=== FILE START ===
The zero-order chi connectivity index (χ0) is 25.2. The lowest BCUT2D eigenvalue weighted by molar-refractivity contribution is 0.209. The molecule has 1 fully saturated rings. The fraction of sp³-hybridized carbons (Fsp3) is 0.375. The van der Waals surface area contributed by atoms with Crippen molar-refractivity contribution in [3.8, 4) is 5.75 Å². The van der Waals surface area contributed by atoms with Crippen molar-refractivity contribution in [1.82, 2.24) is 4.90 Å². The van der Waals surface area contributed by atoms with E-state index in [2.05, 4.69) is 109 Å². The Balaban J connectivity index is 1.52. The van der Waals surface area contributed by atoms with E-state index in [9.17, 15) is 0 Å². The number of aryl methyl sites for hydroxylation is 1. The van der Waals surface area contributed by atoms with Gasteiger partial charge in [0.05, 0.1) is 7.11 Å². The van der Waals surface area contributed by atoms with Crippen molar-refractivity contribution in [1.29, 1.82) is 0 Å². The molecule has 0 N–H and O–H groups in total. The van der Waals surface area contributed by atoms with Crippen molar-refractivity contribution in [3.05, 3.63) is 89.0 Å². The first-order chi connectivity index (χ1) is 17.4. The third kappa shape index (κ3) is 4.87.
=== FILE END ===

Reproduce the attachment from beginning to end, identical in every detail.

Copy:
The zero-order chi connectivity index (χ0) is 25.2. The lowest BCUT2D eigenvalue weighted by molar-refractivity contribution is 0.209. The molecule has 1 fully saturated rings. The fraction of sp³-hybridized carbons (Fsp3) is 0.375. The van der Waals surface area contributed by atoms with Crippen molar-refractivity contribution in [3.8, 4) is 5.75 Å². The van der Waals surface area contributed by atoms with Crippen molar-refractivity contribution in [1.82, 2.24) is 4.90 Å². The van der Waals surface area contributed by atoms with E-state index in [2.05, 4.69) is 109 Å². The Balaban J connectivity index is 1.52. The van der Waals surface area contributed by atoms with E-state index in [9.17, 15) is 0 Å². The number of aryl methyl sites for hydroxylation is 1. The van der Waals surface area contributed by atoms with Gasteiger partial charge in [0.05, 0.1) is 7.11 Å². The van der Waals surface area contributed by atoms with Crippen molar-refractivity contribution in [1.29, 1.82) is 0 Å². The molecule has 0 N–H and O–H groups in total. The van der Waals surface area contributed by atoms with Crippen molar-refractivity contribution in [3.05, 3.63) is 89.0 Å². The first-order chi connectivity index (χ1) is 17.4. The third kappa shape index (κ3) is 4.87.